Should You Be Prepared Against Malicious Bot Traffic?

By Anna Johansson
 

AI robot on keyboard

 

If you own or manage a website, you’re probably used to bot traffic. Most bot traffic is innocuous, and used by organizations to gather data for (often) universally helpful purposes. For example, Googlebot (the generic name for Google’s web crawler) is constantly visiting websites to gather new information for Google’s search index. Googlebot visiting your site is a good thing if you want your site to be seen and visited via search engines.

However, not all bot traffic is harmless. Some bots are designed specifically for malicious purposes, and the only way to prevent them from damaging your site and your reputation is through a bot management strategy. But what exactly is hostile bot traffic, and how can you prepare against it?

How Bots Work

First, let’s cultivate a better understanding of what bots are and how they work. You might imagine “bots” as tiny robots that visit your website, and this humorous vision isn’t too far from the truth. Bots operate via automated scripts and programs, which instruct the bots to behave in certain ways. For example, someone might program a bot to click certain links or download images. Bots can also be programmed to handle more complicated tasks, like scraping certain types of data or even filling out forms.

Because bots require few ongoing resources, and because they can be coded and replicated easily, they can quickly become overwhelming. In fact, some reports estimate that 37.9 percent of all web traffic is made up of bots.

Malicious Bots

As we’ve seen, bots can serve positive functions. They can scrape your site for data for search engines, monitor your site to make sure it’s healthy, or even monitor the web for copyright infringement.

But bots can also be programmed for hostile purposes.

For example:

  • Comment spam. If you’ve ever had a blog, you’ve likely dealt with some kind of comment spam. Certain bots are programmed to find comment sections and other opportunities to engage with people, and leave comments pointing users to another site. In most cases, this is either a scam or a cheap attempt at promotion. Either way, it hurts your site.
  • Data scraping. Other bots are designed to scrape data. For example, your competitors might be perusing your site to learn more about your product pricing. You may want these data to be publicly available, but you don’t want malicious agents to be able to find and manipulate them easily.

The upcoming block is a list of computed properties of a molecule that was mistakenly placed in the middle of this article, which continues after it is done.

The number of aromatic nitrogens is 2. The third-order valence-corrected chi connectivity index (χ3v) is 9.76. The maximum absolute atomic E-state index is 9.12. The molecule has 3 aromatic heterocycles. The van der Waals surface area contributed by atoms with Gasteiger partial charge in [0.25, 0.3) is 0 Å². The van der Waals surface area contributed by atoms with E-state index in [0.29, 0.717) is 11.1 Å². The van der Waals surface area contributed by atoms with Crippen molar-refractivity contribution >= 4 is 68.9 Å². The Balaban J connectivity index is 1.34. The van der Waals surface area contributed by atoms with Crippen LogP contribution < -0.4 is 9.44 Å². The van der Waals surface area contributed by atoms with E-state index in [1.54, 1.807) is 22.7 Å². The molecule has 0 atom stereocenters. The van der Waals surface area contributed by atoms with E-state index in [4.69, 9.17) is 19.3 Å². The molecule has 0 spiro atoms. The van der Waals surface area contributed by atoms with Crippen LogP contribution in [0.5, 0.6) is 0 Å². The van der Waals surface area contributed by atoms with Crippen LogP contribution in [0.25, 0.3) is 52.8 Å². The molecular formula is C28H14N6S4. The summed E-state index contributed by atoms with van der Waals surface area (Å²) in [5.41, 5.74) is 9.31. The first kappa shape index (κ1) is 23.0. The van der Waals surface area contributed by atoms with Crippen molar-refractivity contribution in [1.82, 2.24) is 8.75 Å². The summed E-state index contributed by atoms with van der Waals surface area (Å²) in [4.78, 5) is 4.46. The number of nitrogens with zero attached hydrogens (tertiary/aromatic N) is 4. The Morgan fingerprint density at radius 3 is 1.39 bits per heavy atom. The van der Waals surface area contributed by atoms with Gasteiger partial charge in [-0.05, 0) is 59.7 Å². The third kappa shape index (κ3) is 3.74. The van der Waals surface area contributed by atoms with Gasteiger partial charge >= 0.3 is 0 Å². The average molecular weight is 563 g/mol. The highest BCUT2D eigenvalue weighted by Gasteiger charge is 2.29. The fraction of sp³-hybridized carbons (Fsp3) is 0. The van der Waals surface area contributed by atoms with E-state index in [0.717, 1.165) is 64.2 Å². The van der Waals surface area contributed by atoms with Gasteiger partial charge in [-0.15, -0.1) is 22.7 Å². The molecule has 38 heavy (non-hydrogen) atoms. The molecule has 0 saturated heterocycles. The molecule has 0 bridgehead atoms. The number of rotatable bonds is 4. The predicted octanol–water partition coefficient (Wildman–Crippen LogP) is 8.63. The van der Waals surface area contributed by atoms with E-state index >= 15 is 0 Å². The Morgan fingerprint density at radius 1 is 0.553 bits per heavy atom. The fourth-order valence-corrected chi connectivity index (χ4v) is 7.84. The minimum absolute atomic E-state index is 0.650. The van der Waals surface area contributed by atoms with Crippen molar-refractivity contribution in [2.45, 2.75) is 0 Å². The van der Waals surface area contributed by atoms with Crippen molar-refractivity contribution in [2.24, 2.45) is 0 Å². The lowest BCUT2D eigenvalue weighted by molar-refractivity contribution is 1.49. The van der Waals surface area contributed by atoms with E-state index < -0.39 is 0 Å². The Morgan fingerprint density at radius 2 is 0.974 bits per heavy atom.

• DDoS attacks. One of the most commonly known uses of malicious bot traffic is the distributed denial of service (DDoS) attack. If you can overwhelm servers with significant enough bot traffic, you can prevent a website from being accessed by real people altogether.
  • Vulnerability analysis. Some bots crawl websites looking for potential vulnerabilities. If they find and flag one, they can return that information to a hacker, who can then find a way to exploit it.

As you can see, some of these malicious bots can have devastating effects; they can take your entire website down, or compromise your data. But even if they don’t have an immediate obvious effect, they can hurt your site. For example, they might cause you to overestimate the number of people visiting your site, or increase your bandwidth usage.

How Bot Management Works

Through bot management, you can detect and prevent malicious bots from ever reaching your site. The best way to do this is through a multi-stage bot filtering process. You can start by identifying the low-hanging fruit with environmental profiling and other tactics; these methods quickly and easily weed out older bots. Other filters can be designed to identify sneakier and more modern bots, possibly incorporating machine learning to identify new patterns as they emerge.

Once identified, malicious bot traffic must be stopped. If a source is flagged as a hostile bot, it can be blocked from reaching your site or interacting in any meaningful way. In the modern era, there may be even more robust tools and options available; for example, instead of passively avoiding bots, you may be able to feed them false information intentionally, as a way to sabotage the competitors or bad agents who were trying to work against you to begin with.

With most bot management products and services, you’ll also have the chance to “whitelist” certain types of bots; that way Googlebot and other positive sources of bot traffic can still be allowed to crawl your site.

How Big a Problem Is Malicious Bot Traffic?

Small websites may not have to worry much about malicious bot traffic, but if you serve many visitors or if you have valuable information on your site, malicious bot traffic should be a major concern. Bot management strategies are relatively inexpensive and straightforward to set up, so there’s no excuse for not pursuing one.

Anna is a freelance writer, researcher, and business consultant. A columnist for Entrepreneur.com, TheNextWeb.com and more, Anna specializes in entrepreneurship, technology, and social media trends. Follow her on Twitter and LinkedIn.



 

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